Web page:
Netanyahu said open to drawing up boundaries for settlement blocs
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Netanyahu said open to drawing up boundaries for settlement blocs

After meeting with PM, EU’s top diplomat reportedly ‘very satisfied’ with his willingness to discuss territorial limitations

Prime Minister Benjamin Netanyahu meets with the  European Union's foreign policy chief, Federica Mogherini, in Jerusalem, on May 20, 2015. (Amos Ben Gershom/GPO)
Prime Minister Benjamin Netanyahu meets with the European Union's foreign policy chief, Federica Mogherini, in Jerusalem, on May 20, 2015. (Amos Ben Gershom/GPO)

Prime Minister Benjamin Netanyahu told EU foreign policy chief Federica Mogherini last week that Israel is prepared to resume negotiations with the Palestinians and to define boundaries for the major settlement blocs in the West Bank, the Haaretz newspaper reported Tuesday, quoting an unnamed source.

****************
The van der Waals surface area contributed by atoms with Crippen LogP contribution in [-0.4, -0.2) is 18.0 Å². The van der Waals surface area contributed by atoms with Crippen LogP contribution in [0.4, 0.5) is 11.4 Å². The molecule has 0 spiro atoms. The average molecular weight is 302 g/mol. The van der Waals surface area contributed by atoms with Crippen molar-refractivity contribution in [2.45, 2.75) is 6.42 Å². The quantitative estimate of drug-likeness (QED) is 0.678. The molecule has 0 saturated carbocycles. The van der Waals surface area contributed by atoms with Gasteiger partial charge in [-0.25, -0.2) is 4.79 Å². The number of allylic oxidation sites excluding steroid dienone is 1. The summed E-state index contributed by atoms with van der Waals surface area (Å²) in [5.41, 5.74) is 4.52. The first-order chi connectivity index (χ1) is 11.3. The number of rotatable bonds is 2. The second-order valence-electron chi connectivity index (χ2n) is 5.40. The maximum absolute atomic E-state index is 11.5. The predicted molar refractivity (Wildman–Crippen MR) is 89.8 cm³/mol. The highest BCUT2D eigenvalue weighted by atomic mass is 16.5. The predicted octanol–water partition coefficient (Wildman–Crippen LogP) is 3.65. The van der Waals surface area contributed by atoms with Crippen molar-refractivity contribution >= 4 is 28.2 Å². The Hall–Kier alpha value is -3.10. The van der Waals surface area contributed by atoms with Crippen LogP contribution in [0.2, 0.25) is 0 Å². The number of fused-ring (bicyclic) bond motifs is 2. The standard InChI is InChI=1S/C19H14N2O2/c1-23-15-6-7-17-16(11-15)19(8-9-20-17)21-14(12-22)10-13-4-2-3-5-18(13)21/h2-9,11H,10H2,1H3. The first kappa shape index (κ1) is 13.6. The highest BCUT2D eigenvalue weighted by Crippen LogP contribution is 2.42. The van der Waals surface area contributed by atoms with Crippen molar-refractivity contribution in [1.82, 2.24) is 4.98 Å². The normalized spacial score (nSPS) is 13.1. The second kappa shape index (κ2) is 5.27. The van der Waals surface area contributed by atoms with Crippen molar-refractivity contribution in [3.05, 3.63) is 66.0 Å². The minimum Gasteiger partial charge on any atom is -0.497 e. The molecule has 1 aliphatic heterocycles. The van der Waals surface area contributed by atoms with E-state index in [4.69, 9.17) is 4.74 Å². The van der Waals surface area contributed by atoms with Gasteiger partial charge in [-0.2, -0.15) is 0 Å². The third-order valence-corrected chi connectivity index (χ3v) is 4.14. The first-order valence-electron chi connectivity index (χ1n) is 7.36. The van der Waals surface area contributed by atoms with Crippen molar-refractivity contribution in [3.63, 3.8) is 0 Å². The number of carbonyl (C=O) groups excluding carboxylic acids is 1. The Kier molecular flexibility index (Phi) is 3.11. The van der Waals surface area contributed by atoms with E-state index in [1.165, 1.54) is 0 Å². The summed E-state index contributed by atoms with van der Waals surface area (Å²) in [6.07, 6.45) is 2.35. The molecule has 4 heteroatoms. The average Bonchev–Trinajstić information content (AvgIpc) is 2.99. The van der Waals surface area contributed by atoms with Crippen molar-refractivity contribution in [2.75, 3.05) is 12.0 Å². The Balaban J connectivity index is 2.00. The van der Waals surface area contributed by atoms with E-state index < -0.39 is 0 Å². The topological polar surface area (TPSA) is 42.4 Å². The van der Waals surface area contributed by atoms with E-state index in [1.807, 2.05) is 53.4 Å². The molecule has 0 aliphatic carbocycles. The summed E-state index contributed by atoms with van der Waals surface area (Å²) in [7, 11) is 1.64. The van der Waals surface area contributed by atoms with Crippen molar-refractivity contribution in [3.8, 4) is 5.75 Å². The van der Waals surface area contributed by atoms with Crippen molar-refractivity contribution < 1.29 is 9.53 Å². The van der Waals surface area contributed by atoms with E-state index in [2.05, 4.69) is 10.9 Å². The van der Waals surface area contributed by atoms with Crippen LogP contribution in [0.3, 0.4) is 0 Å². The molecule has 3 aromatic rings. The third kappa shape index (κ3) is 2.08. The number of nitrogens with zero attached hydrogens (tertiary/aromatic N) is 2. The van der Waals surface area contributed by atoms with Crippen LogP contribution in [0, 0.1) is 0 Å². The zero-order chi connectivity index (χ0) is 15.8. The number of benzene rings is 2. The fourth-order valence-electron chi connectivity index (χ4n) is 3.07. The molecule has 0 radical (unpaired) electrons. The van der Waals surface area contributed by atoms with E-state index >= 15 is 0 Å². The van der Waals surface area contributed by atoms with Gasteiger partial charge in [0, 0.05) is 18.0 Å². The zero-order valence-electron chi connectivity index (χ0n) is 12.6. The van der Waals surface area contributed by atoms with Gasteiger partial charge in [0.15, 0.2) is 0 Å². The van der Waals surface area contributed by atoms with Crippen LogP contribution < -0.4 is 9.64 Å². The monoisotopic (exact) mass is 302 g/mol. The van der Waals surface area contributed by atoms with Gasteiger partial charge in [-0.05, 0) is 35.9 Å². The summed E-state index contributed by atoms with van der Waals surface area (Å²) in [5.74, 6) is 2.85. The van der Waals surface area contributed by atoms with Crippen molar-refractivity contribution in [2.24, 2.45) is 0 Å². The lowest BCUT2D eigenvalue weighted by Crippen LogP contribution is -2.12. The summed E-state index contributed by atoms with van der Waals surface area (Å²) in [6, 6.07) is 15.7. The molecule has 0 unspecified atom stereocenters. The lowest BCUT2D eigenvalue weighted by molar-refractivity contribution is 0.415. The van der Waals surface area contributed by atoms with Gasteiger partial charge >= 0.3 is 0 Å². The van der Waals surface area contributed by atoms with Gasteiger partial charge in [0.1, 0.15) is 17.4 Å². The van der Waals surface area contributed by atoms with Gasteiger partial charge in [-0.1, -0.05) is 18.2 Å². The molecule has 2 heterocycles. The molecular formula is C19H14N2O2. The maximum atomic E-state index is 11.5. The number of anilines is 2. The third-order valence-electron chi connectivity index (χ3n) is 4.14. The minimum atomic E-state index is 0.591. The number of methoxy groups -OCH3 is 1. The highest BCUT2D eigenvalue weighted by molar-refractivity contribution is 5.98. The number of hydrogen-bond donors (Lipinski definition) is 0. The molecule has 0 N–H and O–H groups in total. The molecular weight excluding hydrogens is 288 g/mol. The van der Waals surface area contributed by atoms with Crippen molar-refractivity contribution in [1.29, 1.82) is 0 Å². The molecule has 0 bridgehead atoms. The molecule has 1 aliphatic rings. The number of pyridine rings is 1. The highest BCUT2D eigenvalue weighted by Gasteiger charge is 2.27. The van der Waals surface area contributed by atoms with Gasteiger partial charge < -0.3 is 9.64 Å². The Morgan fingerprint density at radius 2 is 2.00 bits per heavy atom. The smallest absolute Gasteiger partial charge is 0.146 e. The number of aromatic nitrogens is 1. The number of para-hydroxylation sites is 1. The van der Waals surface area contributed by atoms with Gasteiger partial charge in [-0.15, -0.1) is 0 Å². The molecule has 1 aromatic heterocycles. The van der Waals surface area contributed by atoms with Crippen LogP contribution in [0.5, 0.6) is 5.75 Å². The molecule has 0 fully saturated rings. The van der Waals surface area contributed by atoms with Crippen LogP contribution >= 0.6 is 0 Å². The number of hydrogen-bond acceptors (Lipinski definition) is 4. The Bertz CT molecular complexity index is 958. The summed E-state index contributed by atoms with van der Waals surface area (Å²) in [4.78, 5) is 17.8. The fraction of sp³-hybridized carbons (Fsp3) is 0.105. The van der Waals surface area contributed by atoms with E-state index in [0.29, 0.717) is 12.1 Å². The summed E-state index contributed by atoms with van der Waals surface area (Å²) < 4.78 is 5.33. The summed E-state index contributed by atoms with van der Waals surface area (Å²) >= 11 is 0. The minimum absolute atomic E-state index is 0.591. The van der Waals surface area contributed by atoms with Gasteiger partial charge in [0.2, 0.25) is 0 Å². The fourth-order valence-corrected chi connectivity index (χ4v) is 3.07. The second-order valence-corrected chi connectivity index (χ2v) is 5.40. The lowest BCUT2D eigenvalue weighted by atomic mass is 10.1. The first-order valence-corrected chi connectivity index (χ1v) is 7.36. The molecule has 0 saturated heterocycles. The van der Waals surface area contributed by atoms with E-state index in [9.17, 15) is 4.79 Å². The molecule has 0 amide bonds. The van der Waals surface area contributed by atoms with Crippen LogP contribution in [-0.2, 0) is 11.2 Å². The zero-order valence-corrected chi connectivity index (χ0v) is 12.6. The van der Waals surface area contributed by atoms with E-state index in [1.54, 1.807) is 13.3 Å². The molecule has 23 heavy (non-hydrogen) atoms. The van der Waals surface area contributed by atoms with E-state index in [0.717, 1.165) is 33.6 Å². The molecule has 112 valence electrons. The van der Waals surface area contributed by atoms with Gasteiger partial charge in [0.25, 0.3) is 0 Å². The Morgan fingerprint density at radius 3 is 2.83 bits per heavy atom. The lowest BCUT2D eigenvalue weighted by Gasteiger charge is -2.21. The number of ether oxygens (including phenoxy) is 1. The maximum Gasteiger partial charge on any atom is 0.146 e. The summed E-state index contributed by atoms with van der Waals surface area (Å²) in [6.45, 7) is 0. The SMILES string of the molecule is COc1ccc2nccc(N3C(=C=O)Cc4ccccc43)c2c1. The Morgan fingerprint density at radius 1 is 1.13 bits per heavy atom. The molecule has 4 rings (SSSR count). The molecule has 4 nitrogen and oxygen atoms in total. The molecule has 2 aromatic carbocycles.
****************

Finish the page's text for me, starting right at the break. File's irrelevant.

In a marked departure from his long-held stance, Netanyahu showed willingness to reach an understanding with the Palestinians that would involve Israeli territorial concessions in the West Bank, the report said.

The understanding would include annexing major West Bank settlement blocs to Israel.

The source noted that Netanyahu is seeking clear boundaries to enable Israel to continue building in the major settlement blocs without incurring the wrath of the international community.

However, a second source quoted by Haaretz assessed that Netanyahu’s apparent about-face — the prime minister has previously balked at discussing the contours of a future Palestinian state — merely constituted an attempt on his part to pay lip service to the peace process as a stalling tactic to deflect international pressure.

The closed-door meeting between Netanyahu and Mogherini was attended by National Security Adviser Yossi Cohen and close Netanyahu confidant Yitzhak Molcho, while Israel’s EU envoy, David Waltzer, and other Foreign Ministry representatives were left out.